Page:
WIAA state boys basketball: Barneveld balances state berth with passing of player’s mother
A time of celebration has become a period of mourning for the Barneveld boys basketball team this week.
The Golden Eagles earned their second consecutive WIAA Division 5 state tournament berth — and second overall — with a 62-42 sectional victory over Hilbert on Saturday in Watertown. The win propelled Barneveld into Friday’s state semifinals against Marshfield Columbus at the Kohl Center.
But 10 minutes after returning to Barneveld on Saturday, the team learned that Jennifer Lease — mother of 6-foot-3 sophomore forward/guard Malcolm Reed and who was a former player for Barneveld’s first girls state tournament team in 1995 — had died of a brain aneurysm at UW Hospital.
“Any type of celebration turned into disbelief,” Barneveld boys basketball coach Jim Myers said Tuesday.
Myers, the former longtime girls coach at Barneveld who’s the winningest girls coach in state history with 699 victories, coached Lease during high school and has coached her son for the two seasons since Myers took over the boys program.
“His mannerisms, the way he can take over a room, I had never looked at it before, but that was Jen, too,” Myers said. “You can see what he got from his mom. It’s Jen. Full of life, with a big personality.”
Lease was a 6-2 junior center who started for the Barneveld team that defeated Clayton 44-40 in the Division 4 semifinals and Gilman 51-49 in the 1995 state title game. It was the first of six state championships for the Barneveld girls.
“She was a good player, an all-conference ballplayer,” Myers said about Lease, who was a team leader as a senior. “She was always the jovial one. You could tease Jen and she’d tease right back. She was fun and funny. All that, and she was a kind-hearted young lady. She loved Barneveld and basketball.”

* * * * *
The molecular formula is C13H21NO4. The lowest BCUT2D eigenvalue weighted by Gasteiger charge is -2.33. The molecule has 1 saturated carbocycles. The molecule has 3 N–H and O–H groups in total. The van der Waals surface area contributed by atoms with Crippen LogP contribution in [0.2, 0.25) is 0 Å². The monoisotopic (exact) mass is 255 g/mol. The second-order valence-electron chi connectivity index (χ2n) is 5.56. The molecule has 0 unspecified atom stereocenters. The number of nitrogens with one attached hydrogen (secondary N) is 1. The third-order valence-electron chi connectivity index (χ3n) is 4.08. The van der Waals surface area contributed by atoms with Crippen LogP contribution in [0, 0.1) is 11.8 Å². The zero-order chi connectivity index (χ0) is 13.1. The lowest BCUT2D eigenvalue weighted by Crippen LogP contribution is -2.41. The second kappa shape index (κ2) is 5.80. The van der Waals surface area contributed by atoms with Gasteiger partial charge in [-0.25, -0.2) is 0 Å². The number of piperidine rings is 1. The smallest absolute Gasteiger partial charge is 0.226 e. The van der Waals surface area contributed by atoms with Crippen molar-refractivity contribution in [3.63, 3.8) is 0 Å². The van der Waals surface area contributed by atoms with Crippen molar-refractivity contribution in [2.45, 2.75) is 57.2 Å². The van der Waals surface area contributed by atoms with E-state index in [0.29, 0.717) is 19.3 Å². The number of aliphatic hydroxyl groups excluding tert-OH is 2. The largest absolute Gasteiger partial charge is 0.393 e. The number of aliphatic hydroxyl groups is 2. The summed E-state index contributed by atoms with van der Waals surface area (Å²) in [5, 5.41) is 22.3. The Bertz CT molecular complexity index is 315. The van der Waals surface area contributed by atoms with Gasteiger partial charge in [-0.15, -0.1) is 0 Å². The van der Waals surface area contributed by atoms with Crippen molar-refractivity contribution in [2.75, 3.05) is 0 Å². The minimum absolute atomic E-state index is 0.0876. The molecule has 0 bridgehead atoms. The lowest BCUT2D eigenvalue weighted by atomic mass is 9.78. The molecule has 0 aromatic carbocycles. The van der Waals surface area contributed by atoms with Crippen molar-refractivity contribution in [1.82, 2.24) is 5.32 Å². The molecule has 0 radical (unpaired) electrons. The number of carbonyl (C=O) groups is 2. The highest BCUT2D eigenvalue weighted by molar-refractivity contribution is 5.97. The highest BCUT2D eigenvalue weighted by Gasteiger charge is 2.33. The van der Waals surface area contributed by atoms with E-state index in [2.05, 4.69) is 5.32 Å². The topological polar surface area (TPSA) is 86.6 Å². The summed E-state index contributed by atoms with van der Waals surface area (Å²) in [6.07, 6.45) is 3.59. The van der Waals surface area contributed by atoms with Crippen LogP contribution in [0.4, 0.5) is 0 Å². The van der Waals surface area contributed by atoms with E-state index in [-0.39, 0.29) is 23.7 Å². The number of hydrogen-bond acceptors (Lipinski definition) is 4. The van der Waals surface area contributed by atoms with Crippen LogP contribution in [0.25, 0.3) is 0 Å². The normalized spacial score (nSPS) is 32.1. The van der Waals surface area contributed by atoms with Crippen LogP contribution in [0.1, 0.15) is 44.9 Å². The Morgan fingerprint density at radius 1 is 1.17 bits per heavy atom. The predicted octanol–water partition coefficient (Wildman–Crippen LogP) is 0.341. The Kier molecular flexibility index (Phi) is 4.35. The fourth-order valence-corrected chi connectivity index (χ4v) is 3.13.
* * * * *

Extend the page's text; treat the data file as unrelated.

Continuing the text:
Her love of the game extended to watching her son play.
“She was really proud of him,” Myers said.
Lease, 38, passed out and collapsed while standing in line waiting to enter Saturday’s sectional championship, Myers said.
Malcolm Reed checked on his mother while she was being initially treated, and the coaches then let him decide whether he wanted to play. He turned in a strong performance, including scoring 13 points, during the game while she was taken by Med Flight to UW Hospital, Myers said.
“The performance he put on … with that in the back of his mind, a high school sophomore performing like that, when we knew there was clearly something wrong, was pretty inspiring,” Myers said.
As was the team’s effort.
“Nobody has been through this,” Myers said. “The way they pulled together was pretty amazing.”
But the team’s joy after winning the sectional was replaced by sadness.
“It definitely put a focus on what are the more important things in life,” Myers said. “We have tried to keep communications open (with the student-athletes) — if they have any questions or things that are bothering them. We will leave it up to Malcolm and the boys as to what they want to accomplish this week. It’s hard to force emotion on someone if they aren’t ready for it.
“We all realize the situation. There will be a mourning period for a lot of people. … This is life. You take the good with the bad and balance it the best way you can.”
The Eagles and the Barneveld community are trying to balance grieving with the excitement of reaching the state tournament.
“The boys are still all looking forward to it,” Myers said.
Myers said the team planned to practice, then attend Tuesday’s visitation in Mount Horeb. Lease’s funeral is scheduled for 11 a.m. today at Life Church in Mount Horeb.
“We’ll see how he feels,” Myers said about Reed, who wasn’t available for comment. “It’s up to him. He wants to be prepared if he plays on Friday. He doesn’t want to let his team down, but it’s a balancing act.”
Myers, having known how Lease loved basketball, believes he knows what she would tell her son.
“It meant a lot to Jen,” Myers said. “I think she’d say, `Play that ballgame.’ ”
The team plans to wear warmup shirts with Lease’s No. 50 jersey number.
A portion of the profits of the high school’s sale of state T-shirts will go to Lease’s sons, Malcolm Reed and Michael Lease.
“You can see what he (Malcolm) got from his mom. It’s Jen. Full of life, with a big personality.” Jim Myers, Barneveld boys basketball coach